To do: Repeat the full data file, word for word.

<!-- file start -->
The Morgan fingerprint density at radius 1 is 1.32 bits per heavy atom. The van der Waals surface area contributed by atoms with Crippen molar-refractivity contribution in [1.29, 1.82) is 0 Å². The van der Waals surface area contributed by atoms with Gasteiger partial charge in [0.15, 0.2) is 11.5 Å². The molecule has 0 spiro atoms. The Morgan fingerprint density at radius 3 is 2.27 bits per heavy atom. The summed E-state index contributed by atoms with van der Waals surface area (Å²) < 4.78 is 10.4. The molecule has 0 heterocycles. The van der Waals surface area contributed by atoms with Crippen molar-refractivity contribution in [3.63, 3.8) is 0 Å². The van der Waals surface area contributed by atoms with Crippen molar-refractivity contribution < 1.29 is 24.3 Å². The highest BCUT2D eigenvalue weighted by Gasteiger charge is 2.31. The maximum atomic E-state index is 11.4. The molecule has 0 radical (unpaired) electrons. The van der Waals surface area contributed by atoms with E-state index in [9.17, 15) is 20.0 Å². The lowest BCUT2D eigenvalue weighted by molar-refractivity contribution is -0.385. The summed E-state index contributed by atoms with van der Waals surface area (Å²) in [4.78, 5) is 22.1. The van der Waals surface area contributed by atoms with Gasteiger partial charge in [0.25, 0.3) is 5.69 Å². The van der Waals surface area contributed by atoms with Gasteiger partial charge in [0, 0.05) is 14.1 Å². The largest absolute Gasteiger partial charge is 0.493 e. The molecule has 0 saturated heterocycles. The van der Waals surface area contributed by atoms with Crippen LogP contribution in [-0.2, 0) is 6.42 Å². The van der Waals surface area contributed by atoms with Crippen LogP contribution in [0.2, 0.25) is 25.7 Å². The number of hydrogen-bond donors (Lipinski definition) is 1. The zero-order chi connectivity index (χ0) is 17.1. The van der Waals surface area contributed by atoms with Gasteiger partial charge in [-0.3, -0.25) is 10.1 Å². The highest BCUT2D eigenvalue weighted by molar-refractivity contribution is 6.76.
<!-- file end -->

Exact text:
The Morgan fingerprint density at radius 1 is 1.32 bits per heavy atom. The van der Waals surface area contributed by atoms with Crippen molar-refractivity contribution in [1.29, 1.82) is 0 Å². The van der Waals surface area contributed by atoms with Gasteiger partial charge in [0.15, 0.2) is 11.5 Å². The molecule has 0 spiro atoms. The Morgan fingerprint density at radius 3 is 2.27 bits per heavy atom. The summed E-state index contributed by atoms with van der Waals surface area (Å²) < 4.78 is 10.4. The molecule has 0 heterocycles. The van der Waals surface area contributed by atoms with Crippen molar-refractivity contribution in [3.63, 3.8) is 0 Å². The van der Waals surface area contributed by atoms with Crippen molar-refractivity contribution < 1.29 is 24.3 Å². The highest BCUT2D eigenvalue weighted by Gasteiger charge is 2.31. The maximum atomic E-state index is 11.4. The molecule has 0 radical (unpaired) electrons. The van der Waals surface area contributed by atoms with E-state index in [9.17, 15) is 20.0 Å². The lowest BCUT2D eigenvalue weighted by molar-refractivity contribution is -0.385. The summed E-state index contributed by atoms with van der Waals surface area (Å²) in [4.78, 5) is 22.1. The van der Waals surface area contributed by atoms with Gasteiger partial charge in [0.25, 0.3) is 5.69 Å². The van der Waals surface area contributed by atoms with Gasteiger partial charge in [0, 0.05) is 14.1 Å². The largest absolute Gasteiger partial charge is 0.493 e. The molecule has 0 saturated heterocycles. The van der Waals surface area contributed by atoms with Crippen LogP contribution in [-0.2, 0) is 6.42 Å². The van der Waals surface area contributed by atoms with Crippen LogP contribution in [0.2, 0.25) is 25.7 Å². The number of hydrogen-bond donors (Lipinski definition) is 1. The zero-order chi connectivity index (χ0) is 17.1. The van der Waals surface area contributed by atoms with Gasteiger partial charge in [-0.3, -0.25) is 10.1 Å². The highest BCUT2D eigenvalue weighted by molar-refractivity contribution is 6.76.